What Businesses Can Learn From Pokémon Go

It is fair to say that Pokémon Go is both the gaming and mobile sensation of 2016; the augmented reality app, developed by US company Niantic, had been downloaded 100 million times by the start of August, having only been released at the start of July, and is earning over $12million a day, according to US app analytics company App Annie.

In just over a month it has overhauled app staples such as Instagram, Snapchat and WhatsApp, with website traffic statistic company Similar Web reporting that users were spending 10 minutes more a day playing Pokémon Go than using any of the aforementioned. It even surpassed Twitter in terms of daily active users.

With the game proving to be both a cultural and commercial juggernaut, you would be forgiven for asking yourself what, if anything, your company could learn from it. And while you may not be in the business of tracking down, training and fighting fictional creatures, there are undoubtedly some pointers to be taken from the phenomenon that is Pokémon Go.


It is beyond dispute that Pokémon Go has delivered when it comes to growth; it surprised even its developers and backers when it became an overnight success. However, this meant they were not prepared for it, forcing them to limit the number of users to begin with to keep it working, leading to people across the world clamoring for a product only available to those in Australia and the US.

This is because the release of the game in other countries had to be delayed for days - and in some cases, weeks - due to overloaded servers, which also meant those who could play the game experienced problems with it.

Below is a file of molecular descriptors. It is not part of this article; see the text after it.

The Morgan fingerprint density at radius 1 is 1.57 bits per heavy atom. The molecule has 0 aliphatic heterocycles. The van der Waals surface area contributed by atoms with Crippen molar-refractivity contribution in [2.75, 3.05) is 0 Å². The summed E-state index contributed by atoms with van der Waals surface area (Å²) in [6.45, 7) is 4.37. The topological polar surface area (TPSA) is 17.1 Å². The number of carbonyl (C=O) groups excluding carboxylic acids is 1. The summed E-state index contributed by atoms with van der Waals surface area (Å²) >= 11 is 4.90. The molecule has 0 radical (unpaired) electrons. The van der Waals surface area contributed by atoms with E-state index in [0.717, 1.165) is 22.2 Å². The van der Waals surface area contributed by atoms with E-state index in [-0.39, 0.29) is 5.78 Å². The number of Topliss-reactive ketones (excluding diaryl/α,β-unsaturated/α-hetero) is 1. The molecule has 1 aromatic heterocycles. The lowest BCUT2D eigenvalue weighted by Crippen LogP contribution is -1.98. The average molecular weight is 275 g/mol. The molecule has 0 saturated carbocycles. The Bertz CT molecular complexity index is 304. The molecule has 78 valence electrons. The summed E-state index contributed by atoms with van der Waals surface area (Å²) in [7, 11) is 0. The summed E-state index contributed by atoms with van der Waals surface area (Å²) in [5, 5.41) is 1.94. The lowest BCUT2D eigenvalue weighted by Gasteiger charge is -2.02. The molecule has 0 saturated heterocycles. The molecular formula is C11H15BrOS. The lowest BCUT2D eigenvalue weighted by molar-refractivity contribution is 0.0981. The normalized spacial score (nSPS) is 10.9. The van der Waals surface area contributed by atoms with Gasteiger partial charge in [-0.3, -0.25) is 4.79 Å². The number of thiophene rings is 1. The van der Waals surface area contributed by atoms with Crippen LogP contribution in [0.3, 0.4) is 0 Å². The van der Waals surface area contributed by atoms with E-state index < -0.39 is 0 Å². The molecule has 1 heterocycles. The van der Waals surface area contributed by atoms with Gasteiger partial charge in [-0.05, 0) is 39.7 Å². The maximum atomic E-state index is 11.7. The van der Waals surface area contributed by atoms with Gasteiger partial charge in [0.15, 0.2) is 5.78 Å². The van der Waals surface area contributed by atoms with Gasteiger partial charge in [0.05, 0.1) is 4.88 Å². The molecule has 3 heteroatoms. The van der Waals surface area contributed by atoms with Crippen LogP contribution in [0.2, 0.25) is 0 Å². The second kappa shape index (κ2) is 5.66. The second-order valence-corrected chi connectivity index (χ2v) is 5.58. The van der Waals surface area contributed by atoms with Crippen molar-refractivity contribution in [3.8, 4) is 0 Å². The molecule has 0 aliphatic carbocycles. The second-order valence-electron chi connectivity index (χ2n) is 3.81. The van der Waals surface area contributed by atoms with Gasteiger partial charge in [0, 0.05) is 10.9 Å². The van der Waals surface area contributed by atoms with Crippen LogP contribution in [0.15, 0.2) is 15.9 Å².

The lesson to be learned here is that if you do not have a strategy to deal with sudden growth, you could see yourself having to turn away business. So, ensure your company can cope with a surge in demand, using scalable technology such as hosted private branch exchange (PBX) and carrier ethernet, so you are well-placed to capitalize on it, instead of alienating prospective customers.


Nintendo is one of the big winners when it comes to whirlwind success of Pokémon Go, with the Japanese video games company having a significant stake in the Pokémon franchise, which started in 1995, and a stake in Niantic.

However, while it may look like a relatively passive benefactor, the fact is that over the last 20 years, Nintendo did a number of things that contributed to the success of Pokémon Go. The most crucial of these was never allowing the Pokémon franchise to die; new video games every two or three years, trading card games, regular movies and an animated TV series all kept money coming in and, more importantly, maintained and expanded the fan base.

The lesson to be learned here is not to be focus so much on moving forward that you neglect to look back; a good product or idea does not necessarily become outdated as time passes, and recycling work certainly should not be seen as lazy or slipshod; it is something big businesses such as Nintendo regularly do when they see potential for growth in an existing product.